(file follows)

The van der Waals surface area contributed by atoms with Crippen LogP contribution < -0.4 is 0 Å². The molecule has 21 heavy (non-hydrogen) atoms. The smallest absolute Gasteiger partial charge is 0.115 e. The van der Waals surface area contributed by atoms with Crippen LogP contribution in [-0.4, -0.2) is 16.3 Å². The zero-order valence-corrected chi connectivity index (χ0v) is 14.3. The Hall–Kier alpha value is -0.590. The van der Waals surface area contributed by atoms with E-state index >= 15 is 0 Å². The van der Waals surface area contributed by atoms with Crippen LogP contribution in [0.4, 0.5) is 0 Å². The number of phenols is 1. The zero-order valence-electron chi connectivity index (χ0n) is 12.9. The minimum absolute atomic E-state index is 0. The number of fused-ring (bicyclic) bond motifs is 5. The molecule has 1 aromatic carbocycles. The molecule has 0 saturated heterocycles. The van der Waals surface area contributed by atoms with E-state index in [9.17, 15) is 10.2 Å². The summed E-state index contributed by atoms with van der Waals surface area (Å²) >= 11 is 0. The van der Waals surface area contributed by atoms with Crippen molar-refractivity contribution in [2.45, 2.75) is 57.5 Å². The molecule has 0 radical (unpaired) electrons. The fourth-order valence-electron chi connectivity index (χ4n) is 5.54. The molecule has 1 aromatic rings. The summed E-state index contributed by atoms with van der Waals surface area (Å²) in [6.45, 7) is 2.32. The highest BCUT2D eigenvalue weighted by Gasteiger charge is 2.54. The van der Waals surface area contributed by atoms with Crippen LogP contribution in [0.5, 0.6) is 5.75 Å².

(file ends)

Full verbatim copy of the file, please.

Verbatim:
The van der Waals surface area contributed by atoms with Crippen LogP contribution < -0.4 is 0 Å². The molecule has 21 heavy (non-hydrogen) atoms. The smallest absolute Gasteiger partial charge is 0.115 e. The van der Waals surface area contributed by atoms with Crippen LogP contribution in [-0.4, -0.2) is 16.3 Å². The zero-order valence-corrected chi connectivity index (χ0v) is 14.3. The Hall–Kier alpha value is -0.590. The van der Waals surface area contributed by atoms with E-state index >= 15 is 0 Å². The van der Waals surface area contributed by atoms with Crippen LogP contribution in [0.4, 0.5) is 0 Å². The number of phenols is 1. The zero-order valence-electron chi connectivity index (χ0n) is 12.9. The minimum absolute atomic E-state index is 0. The number of fused-ring (bicyclic) bond motifs is 5. The molecule has 1 aromatic carbocycles. The molecule has 0 saturated heterocycles. The van der Waals surface area contributed by atoms with E-state index in [9.17, 15) is 10.2 Å². The summed E-state index contributed by atoms with van der Waals surface area (Å²) >= 11 is 0. The van der Waals surface area contributed by atoms with Crippen molar-refractivity contribution in [2.45, 2.75) is 57.5 Å². The molecule has 0 radical (unpaired) electrons. The fourth-order valence-electron chi connectivity index (χ4n) is 5.54. The molecule has 1 aromatic rings. The summed E-state index contributed by atoms with van der Waals surface area (Å²) in [6.45, 7) is 2.32. The highest BCUT2D eigenvalue weighted by Gasteiger charge is 2.54. The van der Waals surface area contributed by atoms with Crippen LogP contribution in [0.5, 0.6) is 5.75 Å².